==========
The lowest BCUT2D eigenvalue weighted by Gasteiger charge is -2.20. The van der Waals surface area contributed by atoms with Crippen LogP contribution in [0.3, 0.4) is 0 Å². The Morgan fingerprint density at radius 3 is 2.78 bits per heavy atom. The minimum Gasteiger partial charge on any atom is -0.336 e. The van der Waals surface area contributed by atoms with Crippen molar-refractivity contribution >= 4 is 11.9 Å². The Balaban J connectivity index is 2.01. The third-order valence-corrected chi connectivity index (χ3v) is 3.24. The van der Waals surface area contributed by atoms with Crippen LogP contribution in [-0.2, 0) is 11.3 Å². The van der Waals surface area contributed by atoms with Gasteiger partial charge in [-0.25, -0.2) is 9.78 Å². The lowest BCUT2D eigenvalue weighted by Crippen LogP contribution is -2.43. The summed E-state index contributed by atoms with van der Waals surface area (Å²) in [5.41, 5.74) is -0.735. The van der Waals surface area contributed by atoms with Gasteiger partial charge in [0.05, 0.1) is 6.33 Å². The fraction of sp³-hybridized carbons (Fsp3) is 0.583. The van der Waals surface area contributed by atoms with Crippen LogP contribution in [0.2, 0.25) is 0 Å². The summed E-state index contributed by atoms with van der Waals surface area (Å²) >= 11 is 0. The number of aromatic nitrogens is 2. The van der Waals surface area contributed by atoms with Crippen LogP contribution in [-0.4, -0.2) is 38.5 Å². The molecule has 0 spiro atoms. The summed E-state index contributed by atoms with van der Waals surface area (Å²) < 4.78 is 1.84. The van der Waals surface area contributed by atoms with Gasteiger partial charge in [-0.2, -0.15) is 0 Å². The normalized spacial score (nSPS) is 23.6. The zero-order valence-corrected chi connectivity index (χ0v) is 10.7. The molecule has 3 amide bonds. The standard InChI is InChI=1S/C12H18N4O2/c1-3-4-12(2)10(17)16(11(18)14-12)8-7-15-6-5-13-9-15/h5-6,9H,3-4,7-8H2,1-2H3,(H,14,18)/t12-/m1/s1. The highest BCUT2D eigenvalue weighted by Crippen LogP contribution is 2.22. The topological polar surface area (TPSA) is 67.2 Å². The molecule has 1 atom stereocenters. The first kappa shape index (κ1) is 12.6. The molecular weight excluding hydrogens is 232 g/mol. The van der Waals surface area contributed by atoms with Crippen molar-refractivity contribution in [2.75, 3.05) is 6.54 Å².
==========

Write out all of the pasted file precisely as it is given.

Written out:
The lowest BCUT2D eigenvalue weighted by Gasteiger charge is -2.20. The van der Waals surface area contributed by atoms with Crippen LogP contribution in [0.3, 0.4) is 0 Å². The Morgan fingerprint density at radius 3 is 2.78 bits per heavy atom. The minimum Gasteiger partial charge on any atom is -0.336 e. The van der Waals surface area contributed by atoms with Crippen molar-refractivity contribution >= 4 is 11.9 Å². The Balaban J connectivity index is 2.01. The third-order valence-corrected chi connectivity index (χ3v) is 3.24. The van der Waals surface area contributed by atoms with Crippen LogP contribution in [-0.2, 0) is 11.3 Å². The van der Waals surface area contributed by atoms with Gasteiger partial charge in [-0.25, -0.2) is 9.78 Å². The lowest BCUT2D eigenvalue weighted by Crippen LogP contribution is -2.43. The summed E-state index contributed by atoms with van der Waals surface area (Å²) in [5.41, 5.74) is -0.735. The van der Waals surface area contributed by atoms with Gasteiger partial charge in [0.05, 0.1) is 6.33 Å². The fraction of sp³-hybridized carbons (Fsp3) is 0.583. The van der Waals surface area contributed by atoms with Crippen LogP contribution in [0.2, 0.25) is 0 Å². The summed E-state index contributed by atoms with van der Waals surface area (Å²) >= 11 is 0. The number of aromatic nitrogens is 2. The van der Waals surface area contributed by atoms with Crippen LogP contribution in [-0.4, -0.2) is 38.5 Å². The molecule has 0 spiro atoms. The summed E-state index contributed by atoms with van der Waals surface area (Å²) < 4.78 is 1.84. The van der Waals surface area contributed by atoms with Gasteiger partial charge in [-0.2, -0.15) is 0 Å². The normalized spacial score (nSPS) is 23.6. The zero-order valence-corrected chi connectivity index (χ0v) is 10.7. The molecule has 3 amide bonds. The standard InChI is InChI=1S/C12H18N4O2/c1-3-4-12(2)10(17)16(11(18)14-12)8-7-15-6-5-13-9-15/h5-6,9H,3-4,7-8H2,1-2H3,(H,14,18)/t12-/m1/s1. The highest BCUT2D eigenvalue weighted by Crippen LogP contribution is 2.22. The topological polar surface area (TPSA) is 67.2 Å². The molecule has 1 atom stereocenters. The first kappa shape index (κ1) is 12.6. The molecular weight excluding hydrogens is 232 g/mol. The van der Waals surface area contributed by atoms with Crippen molar-refractivity contribution in [2.75, 3.05) is 6.54 Å².